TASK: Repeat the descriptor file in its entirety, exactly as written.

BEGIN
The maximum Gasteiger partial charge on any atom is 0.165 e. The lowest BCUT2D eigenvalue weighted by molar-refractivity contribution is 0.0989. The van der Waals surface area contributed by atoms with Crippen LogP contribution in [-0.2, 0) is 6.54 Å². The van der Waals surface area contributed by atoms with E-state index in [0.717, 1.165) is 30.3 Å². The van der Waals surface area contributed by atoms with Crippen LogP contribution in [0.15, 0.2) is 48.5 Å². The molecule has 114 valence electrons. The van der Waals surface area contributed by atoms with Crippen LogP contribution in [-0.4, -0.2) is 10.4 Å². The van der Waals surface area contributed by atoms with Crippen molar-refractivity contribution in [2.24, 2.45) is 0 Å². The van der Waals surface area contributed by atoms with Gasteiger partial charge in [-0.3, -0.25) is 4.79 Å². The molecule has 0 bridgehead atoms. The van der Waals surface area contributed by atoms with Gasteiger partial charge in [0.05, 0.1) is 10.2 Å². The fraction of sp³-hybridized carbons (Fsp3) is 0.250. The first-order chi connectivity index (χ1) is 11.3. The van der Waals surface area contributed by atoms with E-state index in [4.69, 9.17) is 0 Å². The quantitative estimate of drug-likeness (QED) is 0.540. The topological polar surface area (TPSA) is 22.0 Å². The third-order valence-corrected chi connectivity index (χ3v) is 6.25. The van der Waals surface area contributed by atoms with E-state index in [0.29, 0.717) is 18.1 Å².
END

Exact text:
The maximum Gasteiger partial charge on any atom is 0.165 e. The lowest BCUT2D eigenvalue weighted by molar-refractivity contribution is 0.0989. The van der Waals surface area contributed by atoms with Crippen LogP contribution in [-0.2, 0) is 6.54 Å². The van der Waals surface area contributed by atoms with E-state index in [0.717, 1.165) is 30.3 Å². The van der Waals surface area contributed by atoms with Crippen LogP contribution in [0.15, 0.2) is 48.5 Å². The molecule has 114 valence electrons. The van der Waals surface area contributed by atoms with Crippen LogP contribution in [-0.4, -0.2) is 10.4 Å². The van der Waals surface area contributed by atoms with Crippen molar-refractivity contribution in [2.24, 2.45) is 0 Å². The van der Waals surface area contributed by atoms with Gasteiger partial charge in [-0.3, -0.25) is 4.79 Å². The molecule has 0 bridgehead atoms. The van der Waals surface area contributed by atoms with Gasteiger partial charge in [0.05, 0.1) is 10.2 Å². The fraction of sp³-hybridized carbons (Fsp3) is 0.250. The first-order chi connectivity index (χ1) is 11.3. The van der Waals surface area contributed by atoms with E-state index in [4.69, 9.17) is 0 Å². The quantitative estimate of drug-likeness (QED) is 0.540. The topological polar surface area (TPSA) is 22.0 Å². The third-order valence-corrected chi connectivity index (χ3v) is 6.25. The van der Waals surface area contributed by atoms with E-state index in [0.29, 0.717) is 18.1 Å².